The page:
The Department publishes a newsletter twice a year - one during the Fall semester, and again in the Spring. The purpose of our newsletter is to deliver department news, to call your attention to important activities, and to encourage you to take advantage of all that Villanova has to offer!
NEW! Spring 2020 Interactions
Beginning this semester, we have swtiched to an electronic version of the newsletter. View the spring 2020 edition of Interactions here.
Moving across the Pacific Ocean, I truly appreciate colleagues, friends, and students for making the transition to Villanova University easier than I expected. It is an honor to join the faculty of the Department of Sociology and Criminology, and I am ready to contribute to teaching and research here.
I am a firm believer in diversity, which Villanova University also highly values. In my view, a genuine respect for social justice can only be accomplished through deep reflection on our personal biographies, our roles in neighboring communities, and our relationships within this increasingly globalized world. I am deeply committed to enhancing students’ understanding of the common good and facilitating their ability to apply the knowledge that they learn to help those who are less privileged.
Trained as a qualitative sociologist, I adopt a comparative and transnational approach to studying how migrant families navigate race/ethnicity, class, and gender across borders and life stages. My work, rooted at the intersection of inequalities, migration, and life course, examines how these forces shape the lives of globally dispersed populations in North America and Greater China. I also collaborate with colleagues to explore how institutional factors, such as the market and social policies in the U.S. and Canada, shape parenting beliefs and practices.
To date, I am working on three different but related studies. My book project examines how aging long-term migrants address their needs across transnational social spaces. This project analyzes the experiences of older migrants grappling with social norms and family intimacies. Focusing on older migrants – all of whom have spent decades pursuing education, establishing careers, and raising families in the U. S. – this book offers the concept of a “temporalities of migration” to explain how older migrants remake connections to children, grandchildren, spouses, communities, and nation-states. For these long-term immigrants, length of stay in the U.S. coupled with the transformation of the homeland, creates a cultural disconnect that informs later-life decisions. In retirement, these migrants reconsider social and cultural norms as they secure various forms of support for themselves and their loved ones. Considering the rights and responsibilities of dual citizenship, they reconstruct relationships with family and community in both their home and host societies.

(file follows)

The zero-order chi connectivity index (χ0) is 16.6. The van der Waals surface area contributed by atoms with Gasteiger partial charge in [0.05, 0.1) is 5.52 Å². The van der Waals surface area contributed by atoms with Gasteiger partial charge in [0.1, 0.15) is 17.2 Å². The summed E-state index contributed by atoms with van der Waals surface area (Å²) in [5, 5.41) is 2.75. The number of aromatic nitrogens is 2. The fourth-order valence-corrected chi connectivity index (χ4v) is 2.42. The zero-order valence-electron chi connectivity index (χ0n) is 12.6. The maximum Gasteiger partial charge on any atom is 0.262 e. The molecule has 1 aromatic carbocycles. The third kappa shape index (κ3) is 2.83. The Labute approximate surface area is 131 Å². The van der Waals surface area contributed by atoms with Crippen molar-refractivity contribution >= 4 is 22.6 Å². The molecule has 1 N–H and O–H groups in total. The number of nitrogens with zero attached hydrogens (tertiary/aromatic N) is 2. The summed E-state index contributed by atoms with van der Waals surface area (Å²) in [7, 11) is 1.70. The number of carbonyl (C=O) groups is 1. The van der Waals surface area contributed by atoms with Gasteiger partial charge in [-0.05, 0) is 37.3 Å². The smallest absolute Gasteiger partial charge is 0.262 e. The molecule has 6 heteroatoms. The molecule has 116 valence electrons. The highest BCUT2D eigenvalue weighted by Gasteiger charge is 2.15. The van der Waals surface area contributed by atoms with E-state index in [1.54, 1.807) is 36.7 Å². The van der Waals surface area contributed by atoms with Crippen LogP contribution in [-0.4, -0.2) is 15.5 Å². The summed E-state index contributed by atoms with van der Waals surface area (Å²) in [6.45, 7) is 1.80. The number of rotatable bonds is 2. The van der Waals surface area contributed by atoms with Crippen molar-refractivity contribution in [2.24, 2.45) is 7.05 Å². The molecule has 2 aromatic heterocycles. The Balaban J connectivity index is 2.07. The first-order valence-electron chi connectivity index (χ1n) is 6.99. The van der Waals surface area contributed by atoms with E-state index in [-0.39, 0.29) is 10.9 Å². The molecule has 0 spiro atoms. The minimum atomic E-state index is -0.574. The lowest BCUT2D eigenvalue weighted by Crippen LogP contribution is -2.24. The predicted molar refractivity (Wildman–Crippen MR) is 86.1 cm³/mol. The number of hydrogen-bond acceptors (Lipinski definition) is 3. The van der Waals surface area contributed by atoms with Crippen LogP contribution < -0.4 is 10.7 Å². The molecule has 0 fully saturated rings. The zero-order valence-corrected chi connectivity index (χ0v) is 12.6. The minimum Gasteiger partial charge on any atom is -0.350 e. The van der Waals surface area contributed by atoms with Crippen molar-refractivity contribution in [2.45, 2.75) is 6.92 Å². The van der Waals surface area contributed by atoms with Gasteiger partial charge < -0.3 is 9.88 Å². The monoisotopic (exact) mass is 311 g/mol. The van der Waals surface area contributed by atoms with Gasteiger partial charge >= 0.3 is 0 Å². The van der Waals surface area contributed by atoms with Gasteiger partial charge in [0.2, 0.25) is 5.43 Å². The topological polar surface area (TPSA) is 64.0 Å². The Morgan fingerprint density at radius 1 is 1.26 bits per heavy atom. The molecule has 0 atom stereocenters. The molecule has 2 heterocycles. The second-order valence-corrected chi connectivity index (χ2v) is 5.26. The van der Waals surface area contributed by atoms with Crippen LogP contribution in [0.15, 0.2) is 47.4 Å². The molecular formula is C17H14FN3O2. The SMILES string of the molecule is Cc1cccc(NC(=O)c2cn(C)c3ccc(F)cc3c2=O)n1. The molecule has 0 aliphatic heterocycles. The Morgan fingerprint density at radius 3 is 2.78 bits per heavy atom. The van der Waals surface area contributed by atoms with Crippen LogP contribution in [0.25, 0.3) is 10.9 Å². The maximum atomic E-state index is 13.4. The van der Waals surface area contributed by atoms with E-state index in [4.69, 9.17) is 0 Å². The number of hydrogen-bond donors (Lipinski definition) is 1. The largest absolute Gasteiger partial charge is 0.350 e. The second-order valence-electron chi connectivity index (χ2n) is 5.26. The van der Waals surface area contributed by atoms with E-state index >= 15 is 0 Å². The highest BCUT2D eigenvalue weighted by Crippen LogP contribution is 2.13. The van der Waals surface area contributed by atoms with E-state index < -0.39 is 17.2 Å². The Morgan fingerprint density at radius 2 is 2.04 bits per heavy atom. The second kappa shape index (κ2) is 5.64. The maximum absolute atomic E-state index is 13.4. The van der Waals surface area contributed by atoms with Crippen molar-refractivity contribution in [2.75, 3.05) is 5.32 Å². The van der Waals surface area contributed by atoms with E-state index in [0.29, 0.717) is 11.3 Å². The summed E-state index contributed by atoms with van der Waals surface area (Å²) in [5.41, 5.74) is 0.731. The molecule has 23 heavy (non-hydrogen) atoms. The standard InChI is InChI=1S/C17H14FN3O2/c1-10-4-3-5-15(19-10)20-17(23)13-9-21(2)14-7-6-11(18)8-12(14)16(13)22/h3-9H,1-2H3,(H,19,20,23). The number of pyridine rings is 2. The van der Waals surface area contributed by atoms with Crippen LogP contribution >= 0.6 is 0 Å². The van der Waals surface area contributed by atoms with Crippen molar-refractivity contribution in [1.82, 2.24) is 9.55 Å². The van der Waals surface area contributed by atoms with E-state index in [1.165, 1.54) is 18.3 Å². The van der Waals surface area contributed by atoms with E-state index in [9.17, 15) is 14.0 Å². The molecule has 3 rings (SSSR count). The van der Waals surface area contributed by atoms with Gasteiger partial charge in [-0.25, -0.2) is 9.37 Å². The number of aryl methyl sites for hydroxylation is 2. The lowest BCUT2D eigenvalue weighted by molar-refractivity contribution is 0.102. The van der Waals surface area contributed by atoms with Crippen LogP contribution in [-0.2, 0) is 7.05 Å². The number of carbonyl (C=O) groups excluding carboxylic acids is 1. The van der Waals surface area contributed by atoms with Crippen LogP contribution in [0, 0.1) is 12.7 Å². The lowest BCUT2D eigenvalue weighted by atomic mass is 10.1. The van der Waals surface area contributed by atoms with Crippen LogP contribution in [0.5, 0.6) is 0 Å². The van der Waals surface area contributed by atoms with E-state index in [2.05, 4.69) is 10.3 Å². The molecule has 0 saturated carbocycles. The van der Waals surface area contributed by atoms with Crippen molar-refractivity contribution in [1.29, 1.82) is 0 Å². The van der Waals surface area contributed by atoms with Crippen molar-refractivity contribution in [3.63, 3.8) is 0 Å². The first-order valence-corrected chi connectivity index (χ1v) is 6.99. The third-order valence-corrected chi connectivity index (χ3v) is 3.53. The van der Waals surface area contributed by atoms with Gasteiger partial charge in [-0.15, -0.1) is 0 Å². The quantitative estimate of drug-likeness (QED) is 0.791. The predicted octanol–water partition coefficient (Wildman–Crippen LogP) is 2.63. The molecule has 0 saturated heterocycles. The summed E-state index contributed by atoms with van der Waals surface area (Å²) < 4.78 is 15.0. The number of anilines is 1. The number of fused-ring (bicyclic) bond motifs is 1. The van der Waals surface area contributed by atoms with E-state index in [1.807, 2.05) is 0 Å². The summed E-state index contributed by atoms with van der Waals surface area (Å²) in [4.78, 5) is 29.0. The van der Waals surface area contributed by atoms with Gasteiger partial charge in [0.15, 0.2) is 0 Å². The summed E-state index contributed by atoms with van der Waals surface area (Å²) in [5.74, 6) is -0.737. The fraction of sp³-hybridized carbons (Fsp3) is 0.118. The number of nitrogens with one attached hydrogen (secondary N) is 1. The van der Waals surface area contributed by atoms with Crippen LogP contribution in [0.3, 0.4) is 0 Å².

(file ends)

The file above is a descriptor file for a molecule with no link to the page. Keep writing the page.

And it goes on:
I am also exploring the changing connections between Chinese migrants who settle in the United States, their aging parents who remain in mainland China and Taiwan, and the caregivers whom these parents rely on back home. This project builds on my prior work on transnational aging but shifts the attention from aging immigrants who are long-term residents in the U.S. to older generations who either stay or are left behind. I examine how transnational families negotiate caregiving responsibility in the context of parental health crisis. This project asks how the deteriorating health of stay-behind aging populations shapes the (re)configuration of transnational networks for the elderly. In doing so, we situate the study of cross-border elder care within a complex web of familial and social relations.
To deepen and broaden my research on migration, I am co-authoring a book with Peggy Levitt (Wellesley College and Harvard University), Erica Dobbs (Pomona College), and Ruxandra Paul (Amherst College). This book project synthesizes current studies of the construction, variation, and consequences of cross-border safety nets. It explores why social support – from nation-states, market forces, third sector, and interpersonal networks – is made available for some newcomer groups and not others. As this book demonstrates, the interplay between structural inequalities, cultural assumptions, group characteristics, and institutional responses not only affects how migrants are received but also profoundly shapes their life journeys. By comparing insights from cases across the globe, we seek to assess patterns of inclusion and exclusion among different groups of migrants.
Prior to joining Villanova, I worked at the College of William and Mary (Williamsburg, VA), Nanyang Technological University (Singapore), and Hong Kong Baptist University (Hong Kong). I am teaching Introduction to Sociology in Spring, 2020 and look forward to offering courses in migration, culture, and care in the future.
Congratulations to our student award winners! The medallion of excellence award winners are Sarah Knowles (sociology) and Sarah Rizos (criminology). The McGarry award winners are Noelle Gambale (sociology and criminology), Kaitlyn Murray (sociology), Bethany Ho (sociology), and Avery Takaha (sociology). Pictured from left to right: Noelle Gambale, Kaitlyn Murray, Bethany Ho, Sarah Knowles, Sarah Rizos, and Avery Takaha.
View previous award winners on our About Us page.
Congratulations to our criminology majors (Ryan Bowman, Christopher Beute, Lailany Viera, and Caroline Rini), led by Dr. Kelly Welch, who participated in the 6th Annual Intercollegiate Criminal Justice Debate hosted by Drexel University.
Next year's debate will be hosted by Rowan University in the Spring of 2020. Any interested criminology majors or minors can reach out to Dr. Kelly Welch for more information.